It is a broken, broken system. I don't care how much you pay in Medicare taxes here - if your healthcare costs are not 100% of your income, you are a whole lot better off!

(And yes, some of this has gotten better in the US recently under "Obamacare," but it still is very deeply flawed. The US really needs a system more like Canada has, IMO).

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Old 06-17-2014, 03:33 AM
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I believe if you are Australian, and the baby is born Korea or any where for that matter, the the baby qualifies to be granted citizenship by right. My Girl is pregnant so i have been researching

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Old 06-17-2014, 05:32 AM
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Thanks guys heaps and heaps. Really helpful stuff.
Really appreciate it.


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Old 06-17-2014, 10:14 AM
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I fortunately don't get sick often. The health system (public hospitals) and Medicare are a good thing in Australia.

I have never heard of anyone being turned away with out Medicare and never seen a payment counter.

No doubt there will be a way for the fee to be paid and if there is no third party insurance to pay the bill. I can only expect the cost and payment can be negotiated.

I am not a fan of the no private health insurance pay an extra % on your income tax, simply some places don't have the good private hospitals that this % is intended to relieve the public system. But I would happily pay more anyway just not to an insurance mob.

I live in Darwin and once got very badly burned, I was cared for in the public hospital by the best burns unit in the world (new treatment pioneered after the Bali bombings) and very recently for melodises (Aust now less than 20% mortality rate overseas +60 or 80%) again by international leaders. Our private hospital is cosmetics and electives hospital and uses the public hospital theatres, pre booked creating a back log in the public system.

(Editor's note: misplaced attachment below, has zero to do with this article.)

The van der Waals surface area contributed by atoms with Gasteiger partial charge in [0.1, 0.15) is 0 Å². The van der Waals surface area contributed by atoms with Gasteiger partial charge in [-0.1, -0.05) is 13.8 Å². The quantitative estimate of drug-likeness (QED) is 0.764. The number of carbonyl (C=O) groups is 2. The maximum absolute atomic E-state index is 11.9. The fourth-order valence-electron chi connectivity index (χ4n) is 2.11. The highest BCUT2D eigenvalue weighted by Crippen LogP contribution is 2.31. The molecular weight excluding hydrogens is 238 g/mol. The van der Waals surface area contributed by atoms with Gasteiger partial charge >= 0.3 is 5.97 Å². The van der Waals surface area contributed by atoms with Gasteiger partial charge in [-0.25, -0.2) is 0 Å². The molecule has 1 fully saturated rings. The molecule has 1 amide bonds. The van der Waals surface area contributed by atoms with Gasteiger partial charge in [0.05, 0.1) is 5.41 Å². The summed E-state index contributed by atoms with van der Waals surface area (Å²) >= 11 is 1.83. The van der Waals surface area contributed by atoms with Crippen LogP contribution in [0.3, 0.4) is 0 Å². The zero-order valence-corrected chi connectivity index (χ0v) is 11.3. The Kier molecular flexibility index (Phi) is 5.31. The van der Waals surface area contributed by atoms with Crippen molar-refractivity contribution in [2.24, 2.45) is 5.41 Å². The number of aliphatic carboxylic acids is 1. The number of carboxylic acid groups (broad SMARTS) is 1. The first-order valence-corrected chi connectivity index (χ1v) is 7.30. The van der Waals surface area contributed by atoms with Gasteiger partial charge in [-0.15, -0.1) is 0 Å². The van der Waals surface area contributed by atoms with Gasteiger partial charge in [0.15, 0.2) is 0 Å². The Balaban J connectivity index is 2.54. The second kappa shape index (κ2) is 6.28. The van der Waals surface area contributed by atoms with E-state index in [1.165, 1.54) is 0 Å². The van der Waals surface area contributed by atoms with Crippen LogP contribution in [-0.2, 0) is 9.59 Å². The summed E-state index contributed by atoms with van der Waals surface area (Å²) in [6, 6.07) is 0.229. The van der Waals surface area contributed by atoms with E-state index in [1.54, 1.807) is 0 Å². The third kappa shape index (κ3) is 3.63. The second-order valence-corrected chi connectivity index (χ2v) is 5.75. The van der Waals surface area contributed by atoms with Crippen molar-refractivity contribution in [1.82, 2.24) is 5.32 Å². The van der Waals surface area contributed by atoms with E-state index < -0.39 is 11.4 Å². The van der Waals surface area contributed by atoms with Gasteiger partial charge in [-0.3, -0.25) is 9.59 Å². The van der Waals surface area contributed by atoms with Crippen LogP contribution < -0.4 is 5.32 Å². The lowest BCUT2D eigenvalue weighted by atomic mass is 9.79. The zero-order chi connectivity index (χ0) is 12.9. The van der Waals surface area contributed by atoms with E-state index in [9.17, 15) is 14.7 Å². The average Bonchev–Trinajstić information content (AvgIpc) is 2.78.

I doubt a birth here will be a big issue financially and a payment plan easily arranged if required.

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Old 06-17-2014, 10:17 AM
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Quote:
Originally Posted by ampk View Post

I doubt a birth here will be a big issue financially and a payment plan easily arranged if required.
Unfortunately that's not what I've heard. I've read a few international mothers not eligible for Medicare yet say that it's prohibitively expensive for those who don't have Medicare nor private insurance to cover it. They all ended up going back to their home countries to give birth.

Maybe Star Hunter will see this and chime in since she's kind of in the birth business. She'd know better than I do, I imagine.